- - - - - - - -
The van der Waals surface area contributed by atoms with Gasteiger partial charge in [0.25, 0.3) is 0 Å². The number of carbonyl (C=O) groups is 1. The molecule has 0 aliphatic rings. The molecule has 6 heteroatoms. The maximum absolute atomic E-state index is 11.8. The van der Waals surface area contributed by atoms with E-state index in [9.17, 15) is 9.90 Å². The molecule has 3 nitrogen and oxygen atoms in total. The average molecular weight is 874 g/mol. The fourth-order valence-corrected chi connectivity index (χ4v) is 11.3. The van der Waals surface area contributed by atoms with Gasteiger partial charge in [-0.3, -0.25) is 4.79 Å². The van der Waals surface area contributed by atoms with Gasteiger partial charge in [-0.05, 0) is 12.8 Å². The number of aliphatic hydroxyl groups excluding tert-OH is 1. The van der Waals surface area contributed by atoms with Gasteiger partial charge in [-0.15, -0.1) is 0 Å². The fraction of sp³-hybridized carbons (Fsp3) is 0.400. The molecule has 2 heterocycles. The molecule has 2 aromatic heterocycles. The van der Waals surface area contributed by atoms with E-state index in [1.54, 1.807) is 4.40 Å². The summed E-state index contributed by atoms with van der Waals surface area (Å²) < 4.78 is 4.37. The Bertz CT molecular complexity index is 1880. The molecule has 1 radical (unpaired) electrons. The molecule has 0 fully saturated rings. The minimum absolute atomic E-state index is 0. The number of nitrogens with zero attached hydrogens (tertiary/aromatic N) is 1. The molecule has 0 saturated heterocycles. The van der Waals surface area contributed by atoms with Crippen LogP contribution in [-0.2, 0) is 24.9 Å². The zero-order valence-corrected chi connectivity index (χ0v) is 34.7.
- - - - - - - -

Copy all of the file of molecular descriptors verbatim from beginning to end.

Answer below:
The van der Waals surface area contributed by atoms with Gasteiger partial charge in [0.25, 0.3) is 0 Å². The number of carbonyl (C=O) groups is 1. The molecule has 0 aliphatic rings. The molecule has 6 heteroatoms. The maximum absolute atomic E-state index is 11.8. The van der Waals surface area contributed by atoms with E-state index in [9.17, 15) is 9.90 Å². The molecule has 3 nitrogen and oxygen atoms in total. The average molecular weight is 874 g/mol. The fourth-order valence-corrected chi connectivity index (χ4v) is 11.3. The van der Waals surface area contributed by atoms with Gasteiger partial charge in [-0.3, -0.25) is 4.79 Å². The van der Waals surface area contributed by atoms with Gasteiger partial charge in [-0.05, 0) is 12.8 Å². The number of aliphatic hydroxyl groups excluding tert-OH is 1. The van der Waals surface area contributed by atoms with Gasteiger partial charge in [-0.15, -0.1) is 0 Å². The fraction of sp³-hybridized carbons (Fsp3) is 0.400. The molecule has 2 heterocycles. The molecule has 2 aromatic heterocycles. The van der Waals surface area contributed by atoms with E-state index in [1.54, 1.807) is 4.40 Å². The summed E-state index contributed by atoms with van der Waals surface area (Å²) < 4.78 is 4.37. The Bertz CT molecular complexity index is 1880. The molecule has 1 radical (unpaired) electrons. The molecule has 0 fully saturated rings. The minimum absolute atomic E-state index is 0. The number of nitrogens with zero attached hydrogens (tertiary/aromatic N) is 1. The molecule has 0 saturated heterocycles. The van der Waals surface area contributed by atoms with Crippen LogP contribution in [-0.2, 0) is 24.9 Å². The zero-order valence-corrected chi connectivity index (χ0v) is 34.7.